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Dunaverty Bay Notations
Qualité quand ça marche: 3.0
Consistance des Vagues: 2.0
Niveau de Difficulté: 1.0
Foule a l'Eau: 4.0

Général: 3.3

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Surf Report Feed

Statistiques de Houle pour Dunaverty Bay, Février: Toutes Houles – Tous Vents

The rose diagram illustrates the range of swells directed at Dunaverty Bay through an average February. It is based on 2208 NWW3 model predictions since 2009 (values every 3 hours). The wave model does not forecast wind and surf right at the shore so we have chosen the most applicable grid node based on what we know about Dunaverty Bay. In this particular case the best grid node is 30 km away (19 miles).

The rose diagram illustrates the distribution of swell directions and swell sizes, while the graph at the bottom shows the same thing but without direction information. Five colours illustrate increasing wave sizes. Blue shows the smallest swells, less that 0.5m (1.5 feet) high. These happened only 42% of the time. Green and yellow show increasing swell sizes and largest swells greater than >3m (>10ft) are shown in red. In either graph, the area of any colour is proportional to how commonly that size swell happens.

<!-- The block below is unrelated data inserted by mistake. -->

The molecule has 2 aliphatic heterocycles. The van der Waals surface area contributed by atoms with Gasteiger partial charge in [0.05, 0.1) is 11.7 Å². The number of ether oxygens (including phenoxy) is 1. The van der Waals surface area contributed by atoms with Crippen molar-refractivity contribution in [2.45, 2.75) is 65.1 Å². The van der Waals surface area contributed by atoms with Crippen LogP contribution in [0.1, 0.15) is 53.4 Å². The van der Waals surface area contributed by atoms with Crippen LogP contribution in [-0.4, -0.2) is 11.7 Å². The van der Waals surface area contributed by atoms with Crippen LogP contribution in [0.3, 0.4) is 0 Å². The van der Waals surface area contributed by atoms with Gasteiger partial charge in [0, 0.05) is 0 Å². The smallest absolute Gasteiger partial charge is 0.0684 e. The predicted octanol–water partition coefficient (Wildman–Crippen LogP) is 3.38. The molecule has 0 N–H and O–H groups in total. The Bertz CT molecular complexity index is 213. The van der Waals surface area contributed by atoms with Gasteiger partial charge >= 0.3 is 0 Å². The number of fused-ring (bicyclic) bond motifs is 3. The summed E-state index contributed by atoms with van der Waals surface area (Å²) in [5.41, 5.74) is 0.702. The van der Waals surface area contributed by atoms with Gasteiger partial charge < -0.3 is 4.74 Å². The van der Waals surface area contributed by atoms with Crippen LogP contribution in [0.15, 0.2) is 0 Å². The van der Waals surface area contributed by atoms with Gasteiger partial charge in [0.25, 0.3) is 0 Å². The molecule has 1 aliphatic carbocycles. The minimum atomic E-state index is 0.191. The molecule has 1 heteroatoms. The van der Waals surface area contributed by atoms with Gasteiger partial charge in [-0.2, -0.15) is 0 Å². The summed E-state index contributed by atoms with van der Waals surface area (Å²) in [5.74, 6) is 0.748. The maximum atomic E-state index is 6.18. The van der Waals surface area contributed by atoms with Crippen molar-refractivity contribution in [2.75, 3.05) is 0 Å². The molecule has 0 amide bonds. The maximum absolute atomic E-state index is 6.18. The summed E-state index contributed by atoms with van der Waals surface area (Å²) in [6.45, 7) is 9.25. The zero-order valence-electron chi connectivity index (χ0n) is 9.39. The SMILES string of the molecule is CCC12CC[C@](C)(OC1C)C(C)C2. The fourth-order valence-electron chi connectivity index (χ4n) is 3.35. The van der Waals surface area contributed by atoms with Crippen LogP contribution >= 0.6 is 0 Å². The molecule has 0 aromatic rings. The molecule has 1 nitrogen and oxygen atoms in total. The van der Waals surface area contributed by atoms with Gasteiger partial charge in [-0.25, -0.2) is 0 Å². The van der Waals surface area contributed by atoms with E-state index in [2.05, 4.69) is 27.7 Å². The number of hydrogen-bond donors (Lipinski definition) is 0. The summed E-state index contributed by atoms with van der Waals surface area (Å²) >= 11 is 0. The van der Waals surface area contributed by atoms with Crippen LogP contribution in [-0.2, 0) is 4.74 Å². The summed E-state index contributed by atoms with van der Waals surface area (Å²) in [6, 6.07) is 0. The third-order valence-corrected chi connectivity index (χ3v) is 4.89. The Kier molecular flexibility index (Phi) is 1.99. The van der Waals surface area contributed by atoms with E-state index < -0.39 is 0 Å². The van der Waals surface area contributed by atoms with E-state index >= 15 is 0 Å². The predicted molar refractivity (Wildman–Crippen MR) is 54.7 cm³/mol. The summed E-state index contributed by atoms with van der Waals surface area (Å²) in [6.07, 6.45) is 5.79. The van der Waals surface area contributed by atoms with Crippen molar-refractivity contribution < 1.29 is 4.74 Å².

The diagram implies that the dominant swell direction, shown by the largest spokes, was WNW, whereas the the most common wind blows from the SW. Because the wave model grid is out to sea, sometimes a strong offshore wind blows largest waves away from Dunaverty Bay and offshore. We combine these with the no surf category of the bar chart. To keep it simple we don't show these in the rose graph. Because wind determines whether or not waves are surfable at Dunaverty Bay, you can load a different image that shows only the swells that were predicted to coincide with glassy or offshore wind conditions. In a typical February, swells large enough to cause good for surfing waves at Dunaverty Bay run for about 1.0% of the time.

IMPORTANT: Beta version feature! Swell heights are open water values from NWW3. There is no attempt to model near-shore effects. Coastal wave heights will generally be less, especially if the break does not have unobstructed exposure to the open ocean.